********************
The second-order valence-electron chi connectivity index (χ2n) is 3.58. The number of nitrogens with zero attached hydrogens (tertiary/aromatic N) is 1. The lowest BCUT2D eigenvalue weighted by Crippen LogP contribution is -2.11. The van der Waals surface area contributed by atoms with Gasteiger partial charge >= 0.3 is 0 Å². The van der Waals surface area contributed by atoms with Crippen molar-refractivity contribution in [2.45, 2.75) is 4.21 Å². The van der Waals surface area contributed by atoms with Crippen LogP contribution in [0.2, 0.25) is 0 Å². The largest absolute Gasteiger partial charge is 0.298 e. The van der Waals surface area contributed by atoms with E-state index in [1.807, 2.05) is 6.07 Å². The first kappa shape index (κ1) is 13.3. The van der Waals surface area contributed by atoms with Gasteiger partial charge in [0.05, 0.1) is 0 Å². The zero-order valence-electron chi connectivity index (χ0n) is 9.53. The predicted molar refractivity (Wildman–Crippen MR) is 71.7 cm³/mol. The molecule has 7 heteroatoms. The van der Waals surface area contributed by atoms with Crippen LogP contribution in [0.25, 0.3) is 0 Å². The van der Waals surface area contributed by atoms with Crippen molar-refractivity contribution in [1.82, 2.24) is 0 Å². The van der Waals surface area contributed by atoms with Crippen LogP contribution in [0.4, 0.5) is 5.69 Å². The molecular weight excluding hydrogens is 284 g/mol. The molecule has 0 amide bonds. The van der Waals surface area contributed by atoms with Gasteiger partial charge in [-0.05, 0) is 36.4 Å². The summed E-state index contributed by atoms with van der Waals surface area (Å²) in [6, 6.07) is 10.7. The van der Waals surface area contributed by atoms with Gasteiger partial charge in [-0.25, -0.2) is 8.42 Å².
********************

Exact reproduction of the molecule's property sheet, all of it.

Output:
The second-order valence-electron chi connectivity index (χ2n) is 3.58. The number of nitrogens with zero attached hydrogens (tertiary/aromatic N) is 1. The lowest BCUT2D eigenvalue weighted by Crippen LogP contribution is -2.11. The van der Waals surface area contributed by atoms with Gasteiger partial charge >= 0.3 is 0 Å². The van der Waals surface area contributed by atoms with Crippen molar-refractivity contribution in [2.45, 2.75) is 4.21 Å². The van der Waals surface area contributed by atoms with Crippen LogP contribution in [0.2, 0.25) is 0 Å². The largest absolute Gasteiger partial charge is 0.298 e. The van der Waals surface area contributed by atoms with E-state index in [1.807, 2.05) is 6.07 Å². The first kappa shape index (κ1) is 13.3. The van der Waals surface area contributed by atoms with Gasteiger partial charge in [0.05, 0.1) is 0 Å². The zero-order valence-electron chi connectivity index (χ0n) is 9.53. The predicted molar refractivity (Wildman–Crippen MR) is 71.7 cm³/mol. The molecule has 7 heteroatoms. The van der Waals surface area contributed by atoms with Crippen LogP contribution in [0.25, 0.3) is 0 Å². The van der Waals surface area contributed by atoms with Crippen molar-refractivity contribution in [1.82, 2.24) is 0 Å². The van der Waals surface area contributed by atoms with Crippen LogP contribution in [0.4, 0.5) is 5.69 Å². The molecular weight excluding hydrogens is 284 g/mol. The molecule has 0 amide bonds. The van der Waals surface area contributed by atoms with Gasteiger partial charge in [-0.05, 0) is 36.4 Å². The summed E-state index contributed by atoms with van der Waals surface area (Å²) in [6, 6.07) is 10.7. The van der Waals surface area contributed by atoms with Gasteiger partial charge in [-0.25, -0.2) is 8.42 Å².